Bridgette Bogle was born in Roswell, New Mexico – site of the famous alien UFO landings. Leaving Roswell, Bridgette studied art in Texas, Glasgow and Rome before coming to Ohio State. She now lives in Dayton and is a full time teacher in the Painting and Drawing area at Sinclair College.
For the last eight years, Bridgette has shared this beautiful house with her husband and fellow artist Francis Schanberger.
The front entrance to Bridgette’s home was inviting, but I entered through the back door.
The reason for using the back entrance became clear as I entered the house and smelled varnish. The wood floor in the house’s entranceway was being refinished. The purpose of the short fence is to keep Bridgette’s cat (who chose not to be photographed) off of the wet varnish.
Bridgette’s studio is in a room between the main living area of the house and the kitchen. I asked Bridgette how this particular work space impacted her art.
“This studio space has been great for me. Most people have studios that are clearly separated from their living space. My studio is in the middle of my living space. And the ceiling is very high, so there is plenty of room to hang my works-in-process and to work on a larger scale.
Even when I am not working, I am walking by my unfinished pieces and thinking about how I would like to finish them”
The more I thought about Bridgette’s work approach, the more I liked it. It’s as if she started with a studio, and then added a kitchen, living room and bedroom around it – so she wouldn’t need to leave,
I asked Bridgette about a piece with a large hole in the middle. “I found this in the studio of my friend Michele BonDurant. She had used it as a support for stretching canvas but it’s slightly warped and she was considering getting rid of it. I loved the way it looked so she let me bring it home. A lot of my recent work has involved reusing my older pieces, but this is the first time I’ve used someone else’s.”
As she talked, Bridgette put the piece on her studio wall.
Bridgette worked on this piece as we talked. By the time she went back to her painting, it was starting to look finished. The work on the left is also repurposed. Bridgette did some painting over an old piece, cut the hole, and added a strip of cloth to hold the “window” open. She is still working on it, so I will need to check her website in a month or so to see how it turned out.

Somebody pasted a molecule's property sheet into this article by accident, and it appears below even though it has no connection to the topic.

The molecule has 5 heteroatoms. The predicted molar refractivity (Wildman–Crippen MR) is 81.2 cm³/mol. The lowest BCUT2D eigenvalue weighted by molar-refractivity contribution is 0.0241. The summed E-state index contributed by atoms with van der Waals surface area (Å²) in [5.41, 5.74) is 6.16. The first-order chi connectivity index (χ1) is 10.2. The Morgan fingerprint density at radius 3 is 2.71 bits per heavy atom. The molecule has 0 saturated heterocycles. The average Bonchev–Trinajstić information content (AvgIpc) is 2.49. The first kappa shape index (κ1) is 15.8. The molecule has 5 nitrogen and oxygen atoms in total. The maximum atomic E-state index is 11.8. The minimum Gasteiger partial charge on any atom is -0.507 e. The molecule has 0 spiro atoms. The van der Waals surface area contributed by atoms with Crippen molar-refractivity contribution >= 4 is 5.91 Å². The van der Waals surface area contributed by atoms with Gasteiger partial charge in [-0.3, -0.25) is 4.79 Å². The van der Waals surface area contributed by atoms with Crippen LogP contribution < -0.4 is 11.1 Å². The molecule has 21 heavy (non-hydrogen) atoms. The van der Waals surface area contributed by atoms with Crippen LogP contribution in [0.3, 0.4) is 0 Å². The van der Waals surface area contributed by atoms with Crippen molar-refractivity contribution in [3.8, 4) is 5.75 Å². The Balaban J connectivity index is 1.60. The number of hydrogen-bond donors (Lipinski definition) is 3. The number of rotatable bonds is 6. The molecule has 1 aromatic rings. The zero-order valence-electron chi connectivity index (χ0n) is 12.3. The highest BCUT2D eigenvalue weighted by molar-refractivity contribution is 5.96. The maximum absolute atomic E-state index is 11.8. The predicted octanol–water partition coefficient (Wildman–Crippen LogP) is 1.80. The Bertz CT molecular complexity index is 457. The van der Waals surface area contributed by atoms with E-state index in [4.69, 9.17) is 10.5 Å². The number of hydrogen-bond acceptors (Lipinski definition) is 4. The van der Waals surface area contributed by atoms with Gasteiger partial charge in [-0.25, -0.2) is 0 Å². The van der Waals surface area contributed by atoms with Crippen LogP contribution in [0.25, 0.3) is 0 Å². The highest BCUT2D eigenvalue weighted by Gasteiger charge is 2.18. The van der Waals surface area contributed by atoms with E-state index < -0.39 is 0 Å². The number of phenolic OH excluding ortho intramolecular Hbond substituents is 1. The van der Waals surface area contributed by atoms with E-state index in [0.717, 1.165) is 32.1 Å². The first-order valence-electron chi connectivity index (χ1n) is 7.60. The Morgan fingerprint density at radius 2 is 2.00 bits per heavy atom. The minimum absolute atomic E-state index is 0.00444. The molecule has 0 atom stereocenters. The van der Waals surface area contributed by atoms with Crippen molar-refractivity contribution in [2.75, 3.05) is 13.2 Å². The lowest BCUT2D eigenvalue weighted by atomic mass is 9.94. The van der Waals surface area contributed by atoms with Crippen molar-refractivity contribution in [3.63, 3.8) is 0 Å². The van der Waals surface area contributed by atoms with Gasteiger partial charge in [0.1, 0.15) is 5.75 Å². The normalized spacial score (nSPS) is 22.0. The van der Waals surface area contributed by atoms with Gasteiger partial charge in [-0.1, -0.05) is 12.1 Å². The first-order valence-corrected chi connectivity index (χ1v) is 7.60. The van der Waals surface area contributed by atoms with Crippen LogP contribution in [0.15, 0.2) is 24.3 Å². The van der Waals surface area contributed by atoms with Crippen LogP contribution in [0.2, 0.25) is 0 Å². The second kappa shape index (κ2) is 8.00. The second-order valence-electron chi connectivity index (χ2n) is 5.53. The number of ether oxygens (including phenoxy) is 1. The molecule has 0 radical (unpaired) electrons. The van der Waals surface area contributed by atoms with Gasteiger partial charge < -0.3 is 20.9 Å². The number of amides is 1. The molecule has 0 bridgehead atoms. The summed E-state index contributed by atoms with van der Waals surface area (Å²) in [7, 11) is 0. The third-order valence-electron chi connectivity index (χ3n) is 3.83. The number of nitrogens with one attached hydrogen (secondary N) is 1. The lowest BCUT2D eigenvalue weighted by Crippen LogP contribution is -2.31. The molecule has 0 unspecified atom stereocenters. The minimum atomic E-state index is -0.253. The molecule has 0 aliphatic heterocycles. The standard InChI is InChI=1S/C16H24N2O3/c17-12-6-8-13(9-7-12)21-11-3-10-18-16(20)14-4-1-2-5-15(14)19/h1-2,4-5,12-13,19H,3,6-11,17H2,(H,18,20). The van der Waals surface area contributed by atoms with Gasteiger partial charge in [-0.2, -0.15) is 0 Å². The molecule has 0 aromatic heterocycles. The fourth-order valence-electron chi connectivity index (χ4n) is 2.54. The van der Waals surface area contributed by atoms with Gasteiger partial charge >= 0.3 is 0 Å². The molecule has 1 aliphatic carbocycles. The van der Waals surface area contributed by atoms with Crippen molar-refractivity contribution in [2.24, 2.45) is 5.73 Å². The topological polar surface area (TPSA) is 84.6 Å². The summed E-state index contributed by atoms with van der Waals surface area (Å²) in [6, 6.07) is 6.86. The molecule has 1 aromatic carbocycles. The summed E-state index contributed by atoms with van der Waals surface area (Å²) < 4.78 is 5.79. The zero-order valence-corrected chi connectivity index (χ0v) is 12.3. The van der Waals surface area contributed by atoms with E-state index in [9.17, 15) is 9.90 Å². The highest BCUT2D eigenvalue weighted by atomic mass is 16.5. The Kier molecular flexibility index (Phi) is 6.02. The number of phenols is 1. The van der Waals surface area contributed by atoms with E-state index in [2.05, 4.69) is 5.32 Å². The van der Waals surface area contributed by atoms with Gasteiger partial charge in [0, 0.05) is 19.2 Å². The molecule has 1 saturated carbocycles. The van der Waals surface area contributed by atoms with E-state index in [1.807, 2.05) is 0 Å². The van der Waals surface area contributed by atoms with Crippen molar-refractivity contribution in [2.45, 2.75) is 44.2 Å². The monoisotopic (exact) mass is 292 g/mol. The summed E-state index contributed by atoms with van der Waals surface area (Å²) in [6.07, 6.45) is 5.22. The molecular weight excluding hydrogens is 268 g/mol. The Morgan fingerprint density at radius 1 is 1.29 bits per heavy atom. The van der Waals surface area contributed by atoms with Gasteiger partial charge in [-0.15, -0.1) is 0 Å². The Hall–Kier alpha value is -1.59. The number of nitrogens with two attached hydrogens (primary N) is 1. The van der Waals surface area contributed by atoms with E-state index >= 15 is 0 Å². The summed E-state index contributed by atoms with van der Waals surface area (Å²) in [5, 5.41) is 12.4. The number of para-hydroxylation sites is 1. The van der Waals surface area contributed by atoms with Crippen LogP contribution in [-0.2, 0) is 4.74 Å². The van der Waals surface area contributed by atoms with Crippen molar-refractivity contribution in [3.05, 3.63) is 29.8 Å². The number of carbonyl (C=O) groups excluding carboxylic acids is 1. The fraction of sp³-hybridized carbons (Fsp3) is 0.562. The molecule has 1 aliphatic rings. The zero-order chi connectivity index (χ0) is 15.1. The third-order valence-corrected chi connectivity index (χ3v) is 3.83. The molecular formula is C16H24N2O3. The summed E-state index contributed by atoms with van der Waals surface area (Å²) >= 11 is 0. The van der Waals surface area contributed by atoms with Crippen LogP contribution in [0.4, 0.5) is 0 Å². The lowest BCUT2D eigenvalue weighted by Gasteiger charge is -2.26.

I noticed some blue ribbons on the door frame that Francis had won in photography contests. Not to be outdone, Bridgette created her own ribbon and put it at the top.
Bridgette returned to her painting and talked to me about the time she and her husband had a joint art exhibition.
“We called the show “Your Turn.” Francis would create a photograph, and then I would do a work that began with that same composition. I was amazed at how well it worked. Composition is a strength of Francis, and my paintings just flowed. He also would take one of my paintings as a starting point, like the one I did that was inspired by a Sam Francis painting at the DAI. We really enjoyed bouncing off of each other’s ideas.”
As we talked and Bridgette worked I noticed her “brush pig” sitting on the table.
Having someone with her while she painted was a new experience for Bridgette. Usually it’s just her and some music, and sometimes she doesn’t even play the music so she can listen to the painting.
But eventually she got into a rhythm. She’d paint a bit and step back and think a bit then paint some more.
Finally, she stepped back, thought for a while, and said it was time for the painting to rest. I decided that was also time for me to leave.